In a post 9-11 world the medium itself underwent massive industrial changes propelling films into a bold new direction.
Brilliant, flashy, playful movies in the English speaking world in the nineties. We look at what was new in Tarantino's dialogue and the edginess of the Coen Brothers. The writer of Starship Troopers and Robocop talks exclusively about the films' irony. In Australia, Baz Luhrmann talks about Romeo & Juliet and Moulin Rouge, and we plunge into the digital world to see how it has changed the movies forever.
A new decade brought with it a wealth of new discoveries as Quentin Tarantino blasted the landscape, Baz Luhrmann's madcap frenetic film language sat alongside Iranian cinema, and new Japanese horror terrified global audiences.
Protest in the movies of the 1980s: brave filmmakers spoke truth to power. American independent director John Sayles talks exclusively about these years. In Beijing, Chinese cinema blossomed before the Tiananmen crackdown. In the Soviet Union, the past wells up in astonishing films, and master director Krzysztof Kieslowski emerges in Poland.
Star Wars, Jaws and The Exorcist created the multiplexes, but they were also innovative. In India the world's most famous movie star, Amitabh Bachchan, shows how Bollywood was doing new things in the seventies too. And we discover that Bruce Lee movies kick-started the kinetic films of Hong Kong, where master Yuen Woo-ping talks exclusively about his action movies and his wire fu choreography for The Matrix.
National cinemas produced extraordinary talents, including Germany's Wim Wenders, the Australian New Wave filmmakers and audacious new offerings from South America. The 1970s also introduced Bruce Lee and the new American cinema. In the late 1980s, brave filmmakers around the world challenged and protested social and political norms by speaking the truth through film.
This series covers the film landscape from silent cinema to the modern day digital era. Cinema screens of the late fifties and sixties blazed with the shock of new cinema styles. In Europe names like Bertolucci, Godard, Pasolini Bergman, Polanski, Tarkovsky and Oshima gained familiarity. African and Indian cinema continued to rise and American films, such as Easy Rider, heralded a new dawn.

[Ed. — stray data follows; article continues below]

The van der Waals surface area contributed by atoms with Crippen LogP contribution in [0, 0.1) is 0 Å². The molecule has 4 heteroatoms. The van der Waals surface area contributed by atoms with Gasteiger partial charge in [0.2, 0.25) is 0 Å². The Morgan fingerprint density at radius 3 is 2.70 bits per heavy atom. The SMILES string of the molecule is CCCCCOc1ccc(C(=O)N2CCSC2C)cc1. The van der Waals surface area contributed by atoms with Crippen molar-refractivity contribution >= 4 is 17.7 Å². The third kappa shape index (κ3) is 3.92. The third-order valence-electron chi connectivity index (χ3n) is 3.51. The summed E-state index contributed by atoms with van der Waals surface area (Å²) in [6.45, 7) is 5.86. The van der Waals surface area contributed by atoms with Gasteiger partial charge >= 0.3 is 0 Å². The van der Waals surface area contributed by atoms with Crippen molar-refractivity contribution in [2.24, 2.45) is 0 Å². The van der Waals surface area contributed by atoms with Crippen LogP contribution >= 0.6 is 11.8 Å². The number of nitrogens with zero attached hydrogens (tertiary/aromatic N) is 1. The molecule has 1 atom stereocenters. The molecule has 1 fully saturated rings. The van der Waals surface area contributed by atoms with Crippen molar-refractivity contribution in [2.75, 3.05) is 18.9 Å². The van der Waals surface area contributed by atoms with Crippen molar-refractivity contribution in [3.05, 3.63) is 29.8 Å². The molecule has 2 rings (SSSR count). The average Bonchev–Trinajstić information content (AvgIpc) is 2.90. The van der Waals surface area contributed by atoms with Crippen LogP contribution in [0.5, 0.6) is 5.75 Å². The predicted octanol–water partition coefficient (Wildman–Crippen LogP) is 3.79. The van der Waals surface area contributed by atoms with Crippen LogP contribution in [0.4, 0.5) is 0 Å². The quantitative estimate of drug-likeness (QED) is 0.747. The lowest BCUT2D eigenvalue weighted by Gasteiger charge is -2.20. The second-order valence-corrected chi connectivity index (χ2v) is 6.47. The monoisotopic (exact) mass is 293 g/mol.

The dazzling 1960s in cinema around the world: In Hollywood, legendary cinematographer Haskell Wexler reveals how documentary influenced mainstream movies. Easy Rider and 2001: A Space Odyssey signal a new era in America cinema.
Cinema screens of the late fifties and sixties blazed with the shock of new cinema styles. In Europe names like Bertolucci, Godard, Pasolini Bergman, Polanski, Tarkovsky and Oshima gained familiarity. African and Indian cinema continued to rise and American films, such as Easy Rider, heralded a new dawn.
Sex and melodrama in the movies of the fifties: James Dean, On the Waterfront and glossy weepies. We travel to Egypt, India, China, Mexico, Britain and Japan to find that movies there were also full of rage and passion.
Mark Cousins explores how the trauma of war led to more daring creations for cinema, focusing on the darkening of American film and the drama of the McCarthy years. Screenwriters Paul Schrader and Robert Towne discuss the era and Stanley Donen - director of Singin' in the Rain - talks about his career.
The coming of sound in the 1930s upends everything. We watch the birth of new types of film: screwball comedies, gangster pictures, horror films, westerns and musicals, and discover a master of most of them, Howard Hawks. Alfred Hitchcock hits his stride and French directors become masters of mood.
The 1920s were a golden age for world cinema. The programme visits Paris, Berlin, Moscow, Shanghai and Tokyo to explore the places where movie makers were pushing the boundaries of the medium.
Hollywood became a glittering entertainment industry with star directors like Charlie Chaplin and Buster Keaton. But the gloss and fantasy was challenged by movie makers like Robert Flaherty, Eric Von Stroheim and Carl Theodor Dreyer, who wanted films to be more serious and mature. This was a battle for the soul of cinema. The result: some of the greatest movies ever made.
Six years in the making, this 15-part series covers the film landscape from silent cinema to the modern day digital era.
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